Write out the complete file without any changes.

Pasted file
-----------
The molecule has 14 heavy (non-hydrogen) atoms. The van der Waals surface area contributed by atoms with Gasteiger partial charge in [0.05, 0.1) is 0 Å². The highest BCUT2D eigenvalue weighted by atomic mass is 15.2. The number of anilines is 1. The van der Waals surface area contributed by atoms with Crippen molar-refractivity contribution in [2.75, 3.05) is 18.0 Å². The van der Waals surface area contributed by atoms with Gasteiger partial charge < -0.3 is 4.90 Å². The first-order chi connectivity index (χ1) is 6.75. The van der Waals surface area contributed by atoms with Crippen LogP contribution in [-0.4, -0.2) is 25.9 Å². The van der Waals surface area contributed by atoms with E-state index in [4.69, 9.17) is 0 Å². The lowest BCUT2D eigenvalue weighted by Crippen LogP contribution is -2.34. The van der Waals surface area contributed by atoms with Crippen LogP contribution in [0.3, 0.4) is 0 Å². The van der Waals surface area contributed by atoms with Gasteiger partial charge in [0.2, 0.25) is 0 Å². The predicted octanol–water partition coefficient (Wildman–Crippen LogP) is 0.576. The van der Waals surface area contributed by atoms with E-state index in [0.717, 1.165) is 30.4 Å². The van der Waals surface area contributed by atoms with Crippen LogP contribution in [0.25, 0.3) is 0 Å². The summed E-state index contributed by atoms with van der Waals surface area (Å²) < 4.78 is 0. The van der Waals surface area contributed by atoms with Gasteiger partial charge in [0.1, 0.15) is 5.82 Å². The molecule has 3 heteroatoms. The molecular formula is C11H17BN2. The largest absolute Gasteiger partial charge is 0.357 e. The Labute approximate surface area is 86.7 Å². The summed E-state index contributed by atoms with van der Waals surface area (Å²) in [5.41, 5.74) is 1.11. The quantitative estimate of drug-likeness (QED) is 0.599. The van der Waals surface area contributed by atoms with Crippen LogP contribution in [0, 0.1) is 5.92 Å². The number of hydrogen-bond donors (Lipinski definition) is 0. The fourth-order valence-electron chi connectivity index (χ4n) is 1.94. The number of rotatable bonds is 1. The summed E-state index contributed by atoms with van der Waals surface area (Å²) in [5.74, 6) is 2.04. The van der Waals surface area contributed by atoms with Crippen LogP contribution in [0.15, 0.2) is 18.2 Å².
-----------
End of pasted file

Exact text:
The molecule has 14 heavy (non-hydrogen) atoms. The van der Waals surface area contributed by atoms with Gasteiger partial charge in [0.05, 0.1) is 0 Å². The highest BCUT2D eigenvalue weighted by atomic mass is 15.2. The number of anilines is 1. The van der Waals surface area contributed by atoms with Crippen molar-refractivity contribution in [2.75, 3.05) is 18.0 Å². The van der Waals surface area contributed by atoms with Gasteiger partial charge < -0.3 is 4.90 Å². The first-order chi connectivity index (χ1) is 6.75. The van der Waals surface area contributed by atoms with Crippen LogP contribution in [-0.4, -0.2) is 25.9 Å². The van der Waals surface area contributed by atoms with E-state index in [4.69, 9.17) is 0 Å². The lowest BCUT2D eigenvalue weighted by Crippen LogP contribution is -2.34. The van der Waals surface area contributed by atoms with Crippen LogP contribution in [0.3, 0.4) is 0 Å². The van der Waals surface area contributed by atoms with Gasteiger partial charge in [0.2, 0.25) is 0 Å². The predicted octanol–water partition coefficient (Wildman–Crippen LogP) is 0.576. The van der Waals surface area contributed by atoms with E-state index in [0.717, 1.165) is 30.4 Å². The van der Waals surface area contributed by atoms with Crippen LogP contribution in [0.25, 0.3) is 0 Å². The summed E-state index contributed by atoms with van der Waals surface area (Å²) < 4.78 is 0. The van der Waals surface area contributed by atoms with Gasteiger partial charge in [0.1, 0.15) is 5.82 Å². The molecule has 3 heteroatoms. The molecular formula is C11H17BN2. The largest absolute Gasteiger partial charge is 0.357 e. The Labute approximate surface area is 86.7 Å². The summed E-state index contributed by atoms with van der Waals surface area (Å²) in [5.41, 5.74) is 1.11. The quantitative estimate of drug-likeness (QED) is 0.599. The van der Waals surface area contributed by atoms with Crippen LogP contribution in [0, 0.1) is 5.92 Å². The number of hydrogen-bond donors (Lipinski definition) is 0. The fourth-order valence-electron chi connectivity index (χ4n) is 1.94. The number of rotatable bonds is 1. The summed E-state index contributed by atoms with van der Waals surface area (Å²) in [5.74, 6) is 2.04. The van der Waals surface area contributed by atoms with Crippen LogP contribution in [0.15, 0.2) is 18.2 Å².